Scott McKinstry
Scott McKinstry
Scott McKinstry is a direct response copywriter who specializes in telling stories. You can contact Scott and learn more about using the power of stories in marketing at marketingwithstory.com.
Showing 6 comments
  • Dean Edelson
    Reply

    Powerful story, terrific lesson. Well done, Scott!

  • Chetan Belgur
    Reply

    Hey Scott,

    Thanks for sharing your thoughts. indeed, it’s a point-blank shot into the forehead!
    Read this article in my golden hour dedicated to reading today.

    I was preparing for a sales conversation today and this story motivated me to pick up the right images for a couple of slides that I wrote for the meeting.

    I am sure you know the sources for stock images (and the free ones as well…)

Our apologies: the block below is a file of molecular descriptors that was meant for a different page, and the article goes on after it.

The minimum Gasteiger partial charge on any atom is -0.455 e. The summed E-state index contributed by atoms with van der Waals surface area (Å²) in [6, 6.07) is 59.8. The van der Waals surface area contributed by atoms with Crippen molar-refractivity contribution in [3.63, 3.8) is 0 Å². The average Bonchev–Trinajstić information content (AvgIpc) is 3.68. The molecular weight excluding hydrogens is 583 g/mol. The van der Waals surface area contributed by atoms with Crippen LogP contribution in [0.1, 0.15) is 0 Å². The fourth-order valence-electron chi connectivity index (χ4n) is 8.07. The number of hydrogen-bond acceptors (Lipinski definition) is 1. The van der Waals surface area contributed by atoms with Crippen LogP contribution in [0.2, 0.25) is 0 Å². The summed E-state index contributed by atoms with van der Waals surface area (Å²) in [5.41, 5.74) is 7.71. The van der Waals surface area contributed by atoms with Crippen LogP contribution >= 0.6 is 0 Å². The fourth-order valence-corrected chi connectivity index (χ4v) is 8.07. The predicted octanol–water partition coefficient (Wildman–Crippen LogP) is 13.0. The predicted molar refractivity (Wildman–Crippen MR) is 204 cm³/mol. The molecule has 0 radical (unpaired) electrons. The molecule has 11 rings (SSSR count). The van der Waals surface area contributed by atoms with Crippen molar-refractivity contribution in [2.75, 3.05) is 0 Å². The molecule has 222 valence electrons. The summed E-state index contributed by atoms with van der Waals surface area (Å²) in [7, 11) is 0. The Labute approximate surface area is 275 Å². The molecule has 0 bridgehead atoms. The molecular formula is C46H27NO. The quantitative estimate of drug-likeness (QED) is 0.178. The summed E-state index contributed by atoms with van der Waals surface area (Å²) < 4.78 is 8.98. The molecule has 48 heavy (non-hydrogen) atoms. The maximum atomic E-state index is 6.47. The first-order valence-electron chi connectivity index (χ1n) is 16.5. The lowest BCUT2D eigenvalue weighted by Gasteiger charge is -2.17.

I regularly use free images from https://pixabay.com/ with Creative Common License. One can also search for free stock photos to modify and use.

    Thanks for the story Scott. What’s down the pike in your next story?

  • Scott McKinstry
    Reply

    Hi Chetan, thanks for sharing the image library link. Nice tool.
    In the next post, I reminisce on my brief career in “film” …

  • James Steadman
    Reply

    Ohhh, how I love a good story — hadn’t heard this one before.

    Thanks for bringing it up, Scott!

  • Scott McKinstry
    Reply

    Thanks, James — glad you liked it.

Leave a Comment

This site uses Akismet to reduce spam. Learn how your comment data is processed.

Contact Us

We're not around right now. But you can send us an email and we'll get back to you, asap.